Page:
As the world progresses, more people are becoming environmentally aware. In turn, car companies are racing to develop and produce fully electric-powered cars. Here in the Philippines we already have access to several electric vehicle (EV) models.
The most powerful and most luxurious is the Porsche Taycan. There’s also Hyundai’s Ioniq EV and Kona EV. BYD has several EV buses and the E5 EV. And lastly, Jaguar also has the I-Pace.
The Porsche Taycan isn't really a mainstream car, but be glad that it's here as an ambassador for EVs
In other parts of the world, Honda is currently selling the Honda e. Nissan in turn has the LEAF, which we know is eventually going to be launched locally. Mitsubishi also had the i-MiEV, which was discontinued and a replacement is currently in development. So, what are electric cars from Toyota? Will we ever see one in the Philippines?
>>> Related: Can you buy an electric car in the Philippines?
Toyota’s first mass-produced battery electric car
Initially, Toyota focused on hybridization. In fact, the Japanese carmaker was the first to launch a mass-produced hybrid model in 1997, the Toyota Prius.
That said, Toyota wanted to focus first on hybrid powertrains by “electrifying” existing internal combustion models. That’s why we’re currently seeing more hybridized Toyota vehicles like the Corolla Altis Hybrid and the Toyota Corolla Cross Hybrid.
And while the company made the hydrogen-fuel cell-powered Toyota Mirai, a Toyota executive in 2019 said that the company was still “gauging the market’s reaction to electric vehicles.” And depending on market conditions, Toyota will eventually electrify more of its models in the future.
Initially, Toyota wanted to focus more on hybridization. That initiative brought us the Corolla Cross Hybrid
That stance however suddenly changed when Toyota introduced its first mass-produced battery fully electric model in April 2020 at the Shanghai Motor Show. Suffice to say, it really surprised a lot of people.
Back to the EV model in question, it’s a crossover for the Chinese market, and it’s an electric variant of the existing Toyota C-HR called the C-HR EV. There’s also a rebadged version sold by FAW Toyota called the IZOA.
The futuristic-looking Toyota C-HR EV
The C-HR EV and the IZOA are Toyota’s electric car entries to the highly competitive Chinese market. Both models draw power from a 54 kW lithium-ion battery, and their motor is a 150 kW (or 201 horsepower) synchronous electric motor. With that setup, Toyota claims that the C-HR and IZOA has an effective range of 400 km.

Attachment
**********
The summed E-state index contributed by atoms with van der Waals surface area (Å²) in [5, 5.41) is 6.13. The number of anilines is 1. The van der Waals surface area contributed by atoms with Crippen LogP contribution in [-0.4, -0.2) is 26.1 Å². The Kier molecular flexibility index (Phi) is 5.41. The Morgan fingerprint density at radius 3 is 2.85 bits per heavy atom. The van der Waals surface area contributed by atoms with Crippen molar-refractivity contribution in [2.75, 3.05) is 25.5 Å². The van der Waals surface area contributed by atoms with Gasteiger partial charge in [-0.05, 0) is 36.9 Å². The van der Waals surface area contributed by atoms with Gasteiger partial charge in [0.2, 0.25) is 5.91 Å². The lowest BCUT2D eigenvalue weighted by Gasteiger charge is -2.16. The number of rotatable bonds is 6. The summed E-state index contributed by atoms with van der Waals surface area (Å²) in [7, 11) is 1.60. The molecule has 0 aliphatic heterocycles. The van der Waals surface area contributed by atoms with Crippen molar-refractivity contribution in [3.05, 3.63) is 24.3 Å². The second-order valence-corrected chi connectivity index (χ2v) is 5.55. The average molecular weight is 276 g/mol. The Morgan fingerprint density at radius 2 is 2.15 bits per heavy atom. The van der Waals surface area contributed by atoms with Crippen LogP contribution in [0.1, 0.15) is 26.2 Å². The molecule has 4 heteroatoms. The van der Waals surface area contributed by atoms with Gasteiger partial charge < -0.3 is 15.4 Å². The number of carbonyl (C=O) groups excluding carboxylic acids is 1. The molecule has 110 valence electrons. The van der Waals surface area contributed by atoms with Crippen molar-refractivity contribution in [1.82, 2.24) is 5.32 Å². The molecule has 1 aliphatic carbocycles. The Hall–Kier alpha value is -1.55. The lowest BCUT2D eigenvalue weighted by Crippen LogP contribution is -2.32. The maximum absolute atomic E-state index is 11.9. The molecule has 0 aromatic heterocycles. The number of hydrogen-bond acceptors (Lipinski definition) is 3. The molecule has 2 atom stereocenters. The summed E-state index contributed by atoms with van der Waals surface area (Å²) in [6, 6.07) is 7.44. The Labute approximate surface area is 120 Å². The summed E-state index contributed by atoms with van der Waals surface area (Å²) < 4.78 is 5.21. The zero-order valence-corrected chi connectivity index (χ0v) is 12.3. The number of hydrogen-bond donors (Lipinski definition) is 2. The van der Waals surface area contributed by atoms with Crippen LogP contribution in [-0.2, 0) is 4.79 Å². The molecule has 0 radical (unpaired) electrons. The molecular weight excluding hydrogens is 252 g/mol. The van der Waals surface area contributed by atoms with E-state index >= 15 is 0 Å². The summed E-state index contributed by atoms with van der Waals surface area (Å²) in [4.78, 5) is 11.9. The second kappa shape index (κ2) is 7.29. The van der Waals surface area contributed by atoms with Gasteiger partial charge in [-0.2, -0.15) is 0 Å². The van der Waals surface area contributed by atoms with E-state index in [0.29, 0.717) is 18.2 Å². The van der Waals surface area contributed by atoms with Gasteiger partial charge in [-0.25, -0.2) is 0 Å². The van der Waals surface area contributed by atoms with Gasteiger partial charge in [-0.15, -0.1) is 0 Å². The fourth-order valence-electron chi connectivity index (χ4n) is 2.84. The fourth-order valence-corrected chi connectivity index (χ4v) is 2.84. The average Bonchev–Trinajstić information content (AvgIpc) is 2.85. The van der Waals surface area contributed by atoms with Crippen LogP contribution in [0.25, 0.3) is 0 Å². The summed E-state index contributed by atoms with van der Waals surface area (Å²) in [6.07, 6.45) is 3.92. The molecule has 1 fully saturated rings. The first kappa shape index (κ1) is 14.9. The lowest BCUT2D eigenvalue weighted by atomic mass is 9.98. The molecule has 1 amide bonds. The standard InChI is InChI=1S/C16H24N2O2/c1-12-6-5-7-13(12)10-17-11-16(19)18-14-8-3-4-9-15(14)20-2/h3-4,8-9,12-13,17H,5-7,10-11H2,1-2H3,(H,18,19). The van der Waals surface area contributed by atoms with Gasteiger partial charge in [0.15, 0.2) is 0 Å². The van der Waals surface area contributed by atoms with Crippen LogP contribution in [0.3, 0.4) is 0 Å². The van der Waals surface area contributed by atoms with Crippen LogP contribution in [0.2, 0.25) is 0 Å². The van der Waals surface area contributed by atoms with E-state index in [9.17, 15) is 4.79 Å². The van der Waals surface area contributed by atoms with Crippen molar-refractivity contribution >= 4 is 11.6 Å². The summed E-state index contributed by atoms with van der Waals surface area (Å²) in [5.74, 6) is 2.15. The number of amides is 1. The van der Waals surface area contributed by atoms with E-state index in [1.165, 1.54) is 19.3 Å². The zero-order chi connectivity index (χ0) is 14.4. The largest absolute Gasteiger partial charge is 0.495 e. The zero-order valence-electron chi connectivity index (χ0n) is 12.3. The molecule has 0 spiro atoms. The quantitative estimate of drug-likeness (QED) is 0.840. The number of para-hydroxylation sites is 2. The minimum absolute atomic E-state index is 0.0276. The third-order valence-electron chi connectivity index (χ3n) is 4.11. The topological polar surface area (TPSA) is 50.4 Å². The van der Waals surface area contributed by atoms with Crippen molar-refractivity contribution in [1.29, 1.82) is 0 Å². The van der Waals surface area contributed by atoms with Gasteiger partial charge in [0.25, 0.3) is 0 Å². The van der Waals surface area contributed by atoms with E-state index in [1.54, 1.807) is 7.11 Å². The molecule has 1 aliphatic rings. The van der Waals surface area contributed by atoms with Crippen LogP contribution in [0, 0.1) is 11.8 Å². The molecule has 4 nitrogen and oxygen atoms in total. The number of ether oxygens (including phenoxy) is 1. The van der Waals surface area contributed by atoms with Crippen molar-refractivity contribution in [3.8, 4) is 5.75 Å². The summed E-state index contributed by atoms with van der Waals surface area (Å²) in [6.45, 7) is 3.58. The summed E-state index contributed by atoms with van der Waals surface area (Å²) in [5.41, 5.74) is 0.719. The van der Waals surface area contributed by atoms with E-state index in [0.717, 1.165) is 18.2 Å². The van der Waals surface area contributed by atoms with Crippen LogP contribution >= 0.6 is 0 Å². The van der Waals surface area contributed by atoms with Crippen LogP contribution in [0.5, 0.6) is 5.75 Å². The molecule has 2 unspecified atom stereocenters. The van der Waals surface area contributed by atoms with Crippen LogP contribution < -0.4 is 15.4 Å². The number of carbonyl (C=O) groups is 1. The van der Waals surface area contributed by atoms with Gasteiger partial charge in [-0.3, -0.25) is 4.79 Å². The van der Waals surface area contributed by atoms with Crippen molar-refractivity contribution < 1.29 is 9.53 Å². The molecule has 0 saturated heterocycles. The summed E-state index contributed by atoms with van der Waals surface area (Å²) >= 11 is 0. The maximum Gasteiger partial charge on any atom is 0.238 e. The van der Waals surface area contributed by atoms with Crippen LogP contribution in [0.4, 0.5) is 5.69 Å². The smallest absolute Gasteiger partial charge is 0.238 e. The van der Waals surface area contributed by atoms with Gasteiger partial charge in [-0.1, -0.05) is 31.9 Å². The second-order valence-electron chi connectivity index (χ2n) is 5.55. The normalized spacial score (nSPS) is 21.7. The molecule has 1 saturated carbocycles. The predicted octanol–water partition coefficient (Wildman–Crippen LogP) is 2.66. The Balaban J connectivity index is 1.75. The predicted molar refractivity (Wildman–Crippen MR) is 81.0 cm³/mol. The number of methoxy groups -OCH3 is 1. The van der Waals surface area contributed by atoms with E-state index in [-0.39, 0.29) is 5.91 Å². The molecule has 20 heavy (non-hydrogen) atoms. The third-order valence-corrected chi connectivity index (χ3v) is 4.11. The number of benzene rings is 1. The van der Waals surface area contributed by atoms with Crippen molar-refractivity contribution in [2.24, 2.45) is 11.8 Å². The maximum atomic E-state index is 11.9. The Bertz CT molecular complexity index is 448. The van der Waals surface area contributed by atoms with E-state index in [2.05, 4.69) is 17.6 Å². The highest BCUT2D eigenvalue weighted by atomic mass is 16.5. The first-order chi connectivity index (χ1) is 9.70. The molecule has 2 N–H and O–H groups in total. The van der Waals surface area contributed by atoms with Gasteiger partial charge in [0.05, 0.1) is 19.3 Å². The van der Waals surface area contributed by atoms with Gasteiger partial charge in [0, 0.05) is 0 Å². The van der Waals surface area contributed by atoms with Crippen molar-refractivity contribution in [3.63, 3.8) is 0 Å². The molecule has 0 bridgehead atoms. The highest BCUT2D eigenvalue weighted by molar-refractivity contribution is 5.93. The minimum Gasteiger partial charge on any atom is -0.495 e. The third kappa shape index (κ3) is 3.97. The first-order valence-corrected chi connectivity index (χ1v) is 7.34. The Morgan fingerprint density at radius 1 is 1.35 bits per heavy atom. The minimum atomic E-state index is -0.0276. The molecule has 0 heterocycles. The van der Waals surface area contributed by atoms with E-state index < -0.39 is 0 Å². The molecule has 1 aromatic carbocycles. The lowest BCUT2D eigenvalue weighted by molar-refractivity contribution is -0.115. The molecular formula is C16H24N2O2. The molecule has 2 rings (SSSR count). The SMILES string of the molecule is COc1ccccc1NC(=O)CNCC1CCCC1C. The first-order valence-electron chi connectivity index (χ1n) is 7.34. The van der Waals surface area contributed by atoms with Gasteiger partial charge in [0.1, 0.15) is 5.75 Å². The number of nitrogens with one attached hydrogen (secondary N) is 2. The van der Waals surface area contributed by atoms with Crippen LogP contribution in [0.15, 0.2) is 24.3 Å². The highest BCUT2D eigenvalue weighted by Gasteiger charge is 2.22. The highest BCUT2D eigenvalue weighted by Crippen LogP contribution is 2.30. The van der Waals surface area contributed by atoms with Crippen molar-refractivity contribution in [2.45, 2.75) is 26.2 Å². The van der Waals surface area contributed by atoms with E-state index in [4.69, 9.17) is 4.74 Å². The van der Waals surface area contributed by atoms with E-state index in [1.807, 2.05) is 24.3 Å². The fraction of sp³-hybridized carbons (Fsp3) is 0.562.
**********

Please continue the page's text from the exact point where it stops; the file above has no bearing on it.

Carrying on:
Note that other non-EV versions of the C-HR are currently being sold in North America, Japan, Indonesia, Malaysia, Europe, etc. The EV version, however, as for now, is only available in China.
Electric car from Toyota: The Toyota Mirai
The Toyota Mirai is not a battery-electric car. Instead, it uses hydrogen fuel cells for power. So yes, one still needs to “fill it up.” That said, this model is also the first-ever mass-produced fuel cell vehicle (FCV). If you want to get more technical, the Mirai uses a hydrogen fuel cell stack to power an electric motor.
The said motor can generate up to 114 kW or 153 horsepower of maximum output. The hydrogen that the Mirai uses is stored within two special tanks, which can each hold up to five kg at a pressure of 10,000 psi. With a “full-tank,” the current 2020 Toyota Mirai has an effective range of 312 miles or 502 kilometers.
The first-gen Mirai is currently sold in North America, some Asian countries, and Europe
While the C-HR and IZOA are Toyota’s first fully electric models drawing on a lithium-ion battery, the Mirai was introduced even earlier in 2014.
Electric car from Toyota: Toyota RAV4 EV
Another Toyota-made battery-electric model predating the C-HR/IZOA is the Toyota RAV4 EV. There were two generations of this EV, the first was released in 2002, and the second in 2012. The RAV4 EV however wasn’t totally made by Toyota. In fact, all of its batteries and its electric motor were developed by Tesla. It was also sold in very limited numbers. Only 328 units of the first version were sold, and only 2,489 units of the second version were sold in the US market.
The Rav4 EV was large, heavy, and not that efficient